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FYE 101 - Online: Week 8

This guide is designed specifically for presenting information that is relevant to only the online sections of FYE 101.

Locating Articles

Think back to the keywords and terms you used on the Define tab. Keywords are words that can appear anywhere in an article including the title or the article text. You'll use keywords to search all of the library databases.   

Here are some tips for searching:

  • Identify a few keywords and search using only those words: computers, communication and 1990s.
  • Avoid slang. Searching kids will not get as many results as children, nor will searching the Net instead of Internet. 
  • Avoid natural language. Asking a database "How were computers used to communicate in the 1990s?" won't get you very good results.
  • Make sure terms are spelled correctly. Databases don't always correct spelling the way Google does. 
  • Use synonyms or terms that might mean the same thing. If you want to find articles about electronic mail, you should also search for the term email. 
  • Check your numbers: Try searching both nineteen nineties and 1990s to see how your results change. 
  • Use quotation marks to tell the computer to find certain words together as a phrase, such as "personal computers" or "electronic mail".
  • Do your background research: If you aren't sure about what keywords to use, consider reading an encyclopedia article on your topic to get ideas for other keywords.
  • Use Boolean Operators. These make your searches more successful. See the explanation below.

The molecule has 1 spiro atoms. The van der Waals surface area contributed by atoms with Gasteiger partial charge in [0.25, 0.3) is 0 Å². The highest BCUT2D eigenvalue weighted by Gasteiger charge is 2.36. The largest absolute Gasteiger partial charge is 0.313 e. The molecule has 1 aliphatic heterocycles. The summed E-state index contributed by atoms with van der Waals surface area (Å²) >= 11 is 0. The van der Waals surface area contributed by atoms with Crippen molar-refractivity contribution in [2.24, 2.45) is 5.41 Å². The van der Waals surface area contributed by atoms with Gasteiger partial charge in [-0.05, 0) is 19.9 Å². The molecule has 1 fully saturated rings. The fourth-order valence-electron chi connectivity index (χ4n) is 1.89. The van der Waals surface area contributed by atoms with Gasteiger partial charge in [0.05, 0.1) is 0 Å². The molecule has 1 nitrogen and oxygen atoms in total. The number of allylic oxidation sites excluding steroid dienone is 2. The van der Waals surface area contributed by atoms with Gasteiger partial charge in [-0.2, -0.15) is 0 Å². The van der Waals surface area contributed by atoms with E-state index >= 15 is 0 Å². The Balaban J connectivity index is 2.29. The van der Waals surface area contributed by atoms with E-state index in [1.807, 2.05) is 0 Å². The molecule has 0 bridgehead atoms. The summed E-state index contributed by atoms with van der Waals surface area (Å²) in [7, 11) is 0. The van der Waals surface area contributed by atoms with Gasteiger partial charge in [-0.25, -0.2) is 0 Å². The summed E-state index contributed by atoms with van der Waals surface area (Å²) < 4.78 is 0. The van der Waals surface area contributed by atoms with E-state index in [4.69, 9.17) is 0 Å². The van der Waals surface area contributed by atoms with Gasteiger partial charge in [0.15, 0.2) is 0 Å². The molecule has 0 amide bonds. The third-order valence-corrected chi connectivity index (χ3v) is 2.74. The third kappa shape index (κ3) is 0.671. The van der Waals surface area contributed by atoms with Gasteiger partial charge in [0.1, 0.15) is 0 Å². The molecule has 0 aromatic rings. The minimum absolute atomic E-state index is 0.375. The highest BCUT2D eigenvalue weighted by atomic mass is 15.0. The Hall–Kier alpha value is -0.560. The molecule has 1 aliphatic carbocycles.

• Get help: If your searches aren't working, ask the library staff or your instructor for suggestions on keywords to use. 

EXAMPLE: This is not a good search for EBSCOhost because it poses a question rather than using keywords.

 

bad search


This is a much better search that focuses on keywords and makes use of Boolean Operators.

 

better search

Remember that most databases, like EBSCOhost, use a tool called Boolean Operators to search. The Boolean Operators are used to connect words together and tell the database to return results that contain some or all of those words. Here’s how the operators work:

  • AND tells the database to return only articles that contain all of your terms, such as computers AND communication AND 1990s. AND will narrow your search, or return fewer results.
  • OR tells the database to return articles that contain either of your terms, such as desktops OR "personal computers". OR will broaden your search, or return more results. OR is excellent for synonym or variations of a word (communicate OR communicator OR communication). 
  • NOT tells the database to exclude articles that contain a certain term 1990s AND computers NOT email. That would get you results that focused on ways computers were used in the 1990s other than for email. NOT will narrow your search, or return fewer results.

Why do Boolean Operators matter? Well, many databases assume that if you enter a bunch of words in a row, then you want articles that contain all of those words together. So the search ninteeen nineties computers communication would return only articles that have those four exact words right next to one another – probably not very many articles. This is called phrase searching.

One other tip about Boolean Operators? You MUST capitalize them – every letter. Or they won’t work!

Library databases frequently rely on Boolean Operators to connect search terms and find the best articles. This video shows you what Boolean Operators are. From Lexy Spry & Emily Wixson, Chemistry Library, University of Wisconsin-Madison.

Databases for FYE 101